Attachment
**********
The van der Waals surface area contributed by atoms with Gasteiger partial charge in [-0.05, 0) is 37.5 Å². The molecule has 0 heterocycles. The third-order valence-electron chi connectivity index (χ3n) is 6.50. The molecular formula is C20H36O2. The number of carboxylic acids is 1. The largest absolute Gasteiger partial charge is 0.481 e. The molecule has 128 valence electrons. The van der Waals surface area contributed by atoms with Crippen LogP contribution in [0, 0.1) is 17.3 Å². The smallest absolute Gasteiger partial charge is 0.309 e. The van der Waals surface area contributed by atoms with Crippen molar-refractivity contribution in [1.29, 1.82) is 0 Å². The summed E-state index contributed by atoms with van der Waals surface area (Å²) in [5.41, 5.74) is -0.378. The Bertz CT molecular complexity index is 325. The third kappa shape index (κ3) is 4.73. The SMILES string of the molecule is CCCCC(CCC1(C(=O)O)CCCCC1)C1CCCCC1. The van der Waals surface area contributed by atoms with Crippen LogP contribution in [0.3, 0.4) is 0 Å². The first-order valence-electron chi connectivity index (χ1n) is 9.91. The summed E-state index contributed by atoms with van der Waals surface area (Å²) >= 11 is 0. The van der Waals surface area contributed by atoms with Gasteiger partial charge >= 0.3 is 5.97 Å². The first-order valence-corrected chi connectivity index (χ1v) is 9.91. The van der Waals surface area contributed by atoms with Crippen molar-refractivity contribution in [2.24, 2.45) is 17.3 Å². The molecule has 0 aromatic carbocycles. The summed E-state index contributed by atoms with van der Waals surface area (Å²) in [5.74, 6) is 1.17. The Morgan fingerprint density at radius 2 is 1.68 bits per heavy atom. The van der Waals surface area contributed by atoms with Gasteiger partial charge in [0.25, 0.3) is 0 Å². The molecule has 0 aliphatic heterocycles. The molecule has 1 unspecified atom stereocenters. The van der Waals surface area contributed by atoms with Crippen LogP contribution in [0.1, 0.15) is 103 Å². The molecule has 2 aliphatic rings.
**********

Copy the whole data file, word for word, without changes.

The van der Waals surface area contributed by atoms with Gasteiger partial charge in [-0.05, 0) is 37.5 Å². The molecule has 0 heterocycles. The third-order valence-electron chi connectivity index (χ3n) is 6.50. The molecular formula is C20H36O2. The number of carboxylic acids is 1. The largest absolute Gasteiger partial charge is 0.481 e. The molecule has 128 valence electrons. The van der Waals surface area contributed by atoms with Crippen LogP contribution in [0, 0.1) is 17.3 Å². The smallest absolute Gasteiger partial charge is 0.309 e. The van der Waals surface area contributed by atoms with Crippen molar-refractivity contribution in [1.29, 1.82) is 0 Å². The summed E-state index contributed by atoms with van der Waals surface area (Å²) in [5.41, 5.74) is -0.378. The Bertz CT molecular complexity index is 325. The third kappa shape index (κ3) is 4.73. The SMILES string of the molecule is CCCCC(CCC1(C(=O)O)CCCCC1)C1CCCCC1. The van der Waals surface area contributed by atoms with Crippen LogP contribution in [0.3, 0.4) is 0 Å². The first-order valence-electron chi connectivity index (χ1n) is 9.91. The summed E-state index contributed by atoms with van der Waals surface area (Å²) >= 11 is 0. The van der Waals surface area contributed by atoms with Gasteiger partial charge >= 0.3 is 5.97 Å². The first-order valence-corrected chi connectivity index (χ1v) is 9.91. The van der Waals surface area contributed by atoms with Crippen molar-refractivity contribution in [2.24, 2.45) is 17.3 Å². The molecule has 0 aromatic carbocycles. The summed E-state index contributed by atoms with van der Waals surface area (Å²) in [5.74, 6) is 1.17. The Morgan fingerprint density at radius 2 is 1.68 bits per heavy atom. The van der Waals surface area contributed by atoms with Gasteiger partial charge in [0.25, 0.3) is 0 Å². The molecule has 0 aliphatic heterocycles. The molecule has 1 unspecified atom stereocenters. The van der Waals surface area contributed by atoms with Crippen LogP contribution in [0.1, 0.15) is 103 Å². The molecule has 2 aliphatic rings.